Using light and heat, scientists measure distant moons
While the Voyager 2 spacecraft drifts toward its rendezvous with Uranus in 1986, ground-based astronomers have already measured the size of four of that planet's moons.
They also have set new upper limits on the size of Triton, Neptune's largest moon, and of the remote planet Pluto.
This is a tour de force for Earth-based observers, since these objects appear as little more than points of light in their telescopes. However, by making clever use of data on the amount of sunlight the objects reflect and the amount of heat they radiate, R. Hamilton Brown, Dale P. Cruikshank, and David Morrison of the University of Hawaii have been able to infer their size.
Thus Voyager scientists now have a better concept of these moons to aid in planning their observations three years hence.
The Hawaii scientists find the Uranian moons, Ariel, Umbriel, Titania, and Oberon, to be somewhat larger than earlier, less reliable estimates had anticipated. With uncertainties of less than 10 percent, the new diameters are: Ariel, 1,330 km. (826 mi.); Umbriel, 1,110 km. (690 mi.); Titania, 1,600 km. ( 994 mi.); and Oberon, 1,630 km. (1,013 mi.). They are similar in size to Saturn's icy moons.
Reporting their work in a pair of papers in the journal Nature, the three scientists urge that priority now be given to determining the masses of these moons with comparable accuracy. This would enable planetologists to compute the average density of the satellites - facts crucial to understanding the origin and development of the Uranian system and helpful in Voyager planning.
The measurements for the Neptune moon Triton and for Pluto are less certain. The researchers put a likely upper limit of 2,100 km. (1,300 mi.) on Triton's diameter, with a best guess at the actual size of 1,600 km. (994 mi.), give or take 200 km. Drs. Brown, Cruikshank, and Morrison note that this is a size range comparable with that of Jupiter's moons Io and Europa and well under that of the Jovian giants Ganymede and Callisto or Saturn's Titan. This rules out the speculation of some scientists that Triton might be the biggest moon in the solar system.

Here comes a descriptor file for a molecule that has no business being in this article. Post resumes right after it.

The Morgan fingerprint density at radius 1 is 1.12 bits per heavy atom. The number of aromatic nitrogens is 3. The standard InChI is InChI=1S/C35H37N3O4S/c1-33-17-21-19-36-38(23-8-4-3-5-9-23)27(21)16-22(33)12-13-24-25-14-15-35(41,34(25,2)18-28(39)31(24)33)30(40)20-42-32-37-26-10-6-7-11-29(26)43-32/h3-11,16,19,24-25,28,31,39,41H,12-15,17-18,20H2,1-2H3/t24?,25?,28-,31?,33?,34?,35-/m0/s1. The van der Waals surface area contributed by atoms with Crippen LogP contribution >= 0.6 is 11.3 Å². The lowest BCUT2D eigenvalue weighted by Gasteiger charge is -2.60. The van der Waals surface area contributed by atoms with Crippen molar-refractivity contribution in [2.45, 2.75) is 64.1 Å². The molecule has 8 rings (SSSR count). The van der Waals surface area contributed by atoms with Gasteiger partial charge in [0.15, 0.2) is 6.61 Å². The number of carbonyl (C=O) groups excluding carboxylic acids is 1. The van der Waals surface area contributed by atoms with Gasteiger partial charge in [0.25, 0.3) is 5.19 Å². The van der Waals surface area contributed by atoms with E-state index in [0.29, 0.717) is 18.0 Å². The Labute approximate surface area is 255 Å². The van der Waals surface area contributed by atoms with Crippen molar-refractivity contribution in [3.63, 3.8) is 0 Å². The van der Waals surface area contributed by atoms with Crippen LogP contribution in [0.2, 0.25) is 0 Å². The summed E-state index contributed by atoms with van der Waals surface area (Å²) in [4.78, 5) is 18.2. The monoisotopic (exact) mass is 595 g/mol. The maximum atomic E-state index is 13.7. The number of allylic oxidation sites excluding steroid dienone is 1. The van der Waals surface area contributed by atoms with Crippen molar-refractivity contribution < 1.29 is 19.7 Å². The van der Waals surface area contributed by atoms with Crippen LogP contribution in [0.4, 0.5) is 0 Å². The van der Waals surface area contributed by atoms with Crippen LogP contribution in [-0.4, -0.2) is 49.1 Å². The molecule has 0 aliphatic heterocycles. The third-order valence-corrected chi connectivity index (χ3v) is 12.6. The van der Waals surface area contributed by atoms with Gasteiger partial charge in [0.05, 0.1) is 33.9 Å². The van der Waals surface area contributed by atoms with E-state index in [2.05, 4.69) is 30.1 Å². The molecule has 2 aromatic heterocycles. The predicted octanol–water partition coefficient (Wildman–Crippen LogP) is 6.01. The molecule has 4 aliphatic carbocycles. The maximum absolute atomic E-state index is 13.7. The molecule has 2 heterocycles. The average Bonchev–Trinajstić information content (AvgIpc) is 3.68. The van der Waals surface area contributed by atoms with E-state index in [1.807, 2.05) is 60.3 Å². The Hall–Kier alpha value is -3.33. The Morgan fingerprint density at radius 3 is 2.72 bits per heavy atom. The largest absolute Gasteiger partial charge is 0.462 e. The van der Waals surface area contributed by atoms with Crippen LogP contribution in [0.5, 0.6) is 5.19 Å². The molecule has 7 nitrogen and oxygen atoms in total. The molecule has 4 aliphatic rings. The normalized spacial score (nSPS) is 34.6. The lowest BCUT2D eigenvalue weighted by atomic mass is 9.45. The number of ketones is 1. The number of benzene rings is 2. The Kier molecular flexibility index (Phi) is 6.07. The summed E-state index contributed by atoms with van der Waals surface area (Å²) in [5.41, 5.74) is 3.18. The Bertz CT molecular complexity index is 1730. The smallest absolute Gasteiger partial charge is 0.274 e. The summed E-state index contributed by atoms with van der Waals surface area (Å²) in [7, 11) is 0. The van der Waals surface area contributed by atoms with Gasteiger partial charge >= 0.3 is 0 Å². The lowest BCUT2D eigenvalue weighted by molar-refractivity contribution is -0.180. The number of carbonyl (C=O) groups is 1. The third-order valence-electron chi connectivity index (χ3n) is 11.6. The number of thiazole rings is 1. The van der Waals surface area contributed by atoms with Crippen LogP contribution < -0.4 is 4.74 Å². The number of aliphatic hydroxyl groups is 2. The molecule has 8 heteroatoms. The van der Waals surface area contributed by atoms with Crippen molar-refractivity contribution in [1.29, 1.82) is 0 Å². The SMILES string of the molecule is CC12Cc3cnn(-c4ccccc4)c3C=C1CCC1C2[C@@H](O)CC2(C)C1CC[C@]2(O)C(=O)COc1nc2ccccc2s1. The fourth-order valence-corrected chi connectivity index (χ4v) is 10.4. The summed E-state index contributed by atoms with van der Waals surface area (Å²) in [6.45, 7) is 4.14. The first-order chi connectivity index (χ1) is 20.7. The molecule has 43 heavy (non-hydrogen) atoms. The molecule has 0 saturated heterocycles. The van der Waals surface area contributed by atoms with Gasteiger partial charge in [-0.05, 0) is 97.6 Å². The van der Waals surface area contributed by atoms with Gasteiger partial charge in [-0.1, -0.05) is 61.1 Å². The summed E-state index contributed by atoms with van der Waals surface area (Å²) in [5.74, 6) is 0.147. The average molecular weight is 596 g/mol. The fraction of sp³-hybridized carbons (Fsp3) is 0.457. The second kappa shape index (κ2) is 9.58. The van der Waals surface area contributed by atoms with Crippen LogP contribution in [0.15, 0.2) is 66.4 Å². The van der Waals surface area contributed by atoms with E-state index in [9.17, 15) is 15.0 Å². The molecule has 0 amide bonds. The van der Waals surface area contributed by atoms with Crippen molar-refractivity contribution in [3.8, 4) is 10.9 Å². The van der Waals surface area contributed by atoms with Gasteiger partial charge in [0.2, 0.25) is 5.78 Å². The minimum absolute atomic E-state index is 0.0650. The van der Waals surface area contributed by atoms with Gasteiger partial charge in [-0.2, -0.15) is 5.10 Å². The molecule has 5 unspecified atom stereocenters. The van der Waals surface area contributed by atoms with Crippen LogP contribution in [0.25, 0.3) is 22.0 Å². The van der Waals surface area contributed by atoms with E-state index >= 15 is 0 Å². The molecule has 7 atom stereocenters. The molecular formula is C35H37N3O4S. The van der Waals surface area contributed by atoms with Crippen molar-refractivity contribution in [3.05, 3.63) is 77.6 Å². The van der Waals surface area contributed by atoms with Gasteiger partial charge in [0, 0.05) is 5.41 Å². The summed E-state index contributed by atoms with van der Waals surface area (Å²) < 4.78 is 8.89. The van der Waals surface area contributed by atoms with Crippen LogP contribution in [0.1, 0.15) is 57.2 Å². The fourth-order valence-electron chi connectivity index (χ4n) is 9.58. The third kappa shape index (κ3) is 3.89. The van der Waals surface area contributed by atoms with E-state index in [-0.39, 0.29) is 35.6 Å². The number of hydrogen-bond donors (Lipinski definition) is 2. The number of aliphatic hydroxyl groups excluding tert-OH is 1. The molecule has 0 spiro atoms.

Pluto also appears to be quite small, although the scientists point out that its actual size is unknown. They give 1,700 km. (1,060 mi.) as a probable upper limit.
To make their estimates, the scientists measure a satellite's brightness in terms of reflected light and its infrared (IR) or heat radiation. Since the satellites are in thermal balance, neither heating up or cooling off, they radiate as much energy as they absorb. Thus their IR radiation is a measure of how much incoming solar energy they absorb.
Since sunlight falling on a satellite is either reflected or absorbed, the two kinds of measurements give scientists full information on a satellite's energy budget. From this, they can infer the satellite's albedo (how light or dark colored it is) and its size. The Uranian satellites appear to be darker than Saturn's icy moons. Astronomers would say they have lower albedos.
The albedo can be calculated from the mathematical ratio between the measurement of the reflected sunlight and the measurement of the IR radiation. There is a mathematical formula that relates size, albedo, the visual magnitude of an object, and its distance from Earth and the Sun.
However, the IR signals are faint and are heavily absorbed by the atmosphere. The Hawaii scientists picked up the Uranian moons at IR wavelengths, but could detect nothing for Triton or Pluto. That's why they can only give upper limits on the size of those two bodies. However, they say that merely doubling the sensitivity of their IR detector should enable them to pick up the objects.
For astronomers, the new measurements have meaning beyond their purely scientific value. They underscore the importance of this kind of work at a time when budget cutters have threatened to curtail it.
The data were gathered at the National Aeronautics and Space Administration's Infrared Telescope Facility on Mauna Kea. The clear, thin air above the 14,000 -foot-high mountain makes that location ideal for IR astronomy. NASA had considered stopping funding for its facility but later reconsidered.